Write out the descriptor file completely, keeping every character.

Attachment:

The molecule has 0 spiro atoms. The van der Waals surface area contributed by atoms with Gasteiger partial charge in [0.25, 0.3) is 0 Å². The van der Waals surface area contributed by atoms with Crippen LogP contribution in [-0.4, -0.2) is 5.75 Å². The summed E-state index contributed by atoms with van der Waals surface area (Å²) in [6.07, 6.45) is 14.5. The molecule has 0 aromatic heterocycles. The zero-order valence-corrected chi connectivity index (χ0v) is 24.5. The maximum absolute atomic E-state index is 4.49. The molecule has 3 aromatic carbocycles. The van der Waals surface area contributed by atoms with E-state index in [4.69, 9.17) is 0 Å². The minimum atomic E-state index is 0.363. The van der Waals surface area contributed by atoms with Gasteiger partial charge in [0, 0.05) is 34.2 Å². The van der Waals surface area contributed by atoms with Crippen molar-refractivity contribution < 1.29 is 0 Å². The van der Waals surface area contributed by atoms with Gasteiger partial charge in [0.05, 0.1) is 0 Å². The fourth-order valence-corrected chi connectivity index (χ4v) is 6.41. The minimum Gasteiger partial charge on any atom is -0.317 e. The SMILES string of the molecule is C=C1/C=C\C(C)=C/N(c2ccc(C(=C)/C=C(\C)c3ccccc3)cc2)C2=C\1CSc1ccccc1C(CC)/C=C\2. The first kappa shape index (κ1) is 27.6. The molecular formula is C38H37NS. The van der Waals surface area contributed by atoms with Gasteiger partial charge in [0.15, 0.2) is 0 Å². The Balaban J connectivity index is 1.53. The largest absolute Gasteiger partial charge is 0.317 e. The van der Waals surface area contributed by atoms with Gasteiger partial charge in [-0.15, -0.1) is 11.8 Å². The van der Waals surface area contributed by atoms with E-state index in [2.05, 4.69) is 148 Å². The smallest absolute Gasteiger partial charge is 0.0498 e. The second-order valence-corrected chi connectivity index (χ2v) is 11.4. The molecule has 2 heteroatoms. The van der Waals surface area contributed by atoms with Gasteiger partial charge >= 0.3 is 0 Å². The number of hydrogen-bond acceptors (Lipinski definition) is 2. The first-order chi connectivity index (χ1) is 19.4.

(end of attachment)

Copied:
The molecule has 0 spiro atoms. The van der Waals surface area contributed by atoms with Gasteiger partial charge in [0.25, 0.3) is 0 Å². The van der Waals surface area contributed by atoms with Crippen LogP contribution in [-0.4, -0.2) is 5.75 Å². The summed E-state index contributed by atoms with van der Waals surface area (Å²) in [6.07, 6.45) is 14.5. The molecule has 0 aromatic heterocycles. The zero-order valence-corrected chi connectivity index (χ0v) is 24.5. The maximum absolute atomic E-state index is 4.49. The molecule has 3 aromatic carbocycles. The van der Waals surface area contributed by atoms with E-state index in [4.69, 9.17) is 0 Å². The minimum atomic E-state index is 0.363. The van der Waals surface area contributed by atoms with Gasteiger partial charge in [0, 0.05) is 34.2 Å². The van der Waals surface area contributed by atoms with Crippen molar-refractivity contribution < 1.29 is 0 Å². The van der Waals surface area contributed by atoms with Gasteiger partial charge in [0.05, 0.1) is 0 Å². The fourth-order valence-corrected chi connectivity index (χ4v) is 6.41. The minimum Gasteiger partial charge on any atom is -0.317 e. The SMILES string of the molecule is C=C1/C=C\C(C)=C/N(c2ccc(C(=C)/C=C(\C)c3ccccc3)cc2)C2=C\1CSc1ccccc1C(CC)/C=C\2. The first kappa shape index (κ1) is 27.6. The molecular formula is C38H37NS. The van der Waals surface area contributed by atoms with Gasteiger partial charge in [0.15, 0.2) is 0 Å². The Balaban J connectivity index is 1.53. The largest absolute Gasteiger partial charge is 0.317 e. The van der Waals surface area contributed by atoms with Gasteiger partial charge in [-0.15, -0.1) is 11.8 Å². The van der Waals surface area contributed by atoms with E-state index in [2.05, 4.69) is 148 Å². The smallest absolute Gasteiger partial charge is 0.0498 e. The second-order valence-corrected chi connectivity index (χ2v) is 11.4. The molecule has 2 heteroatoms. The van der Waals surface area contributed by atoms with Gasteiger partial charge >= 0.3 is 0 Å². The number of hydrogen-bond acceptors (Lipinski definition) is 2. The first-order chi connectivity index (χ1) is 19.4.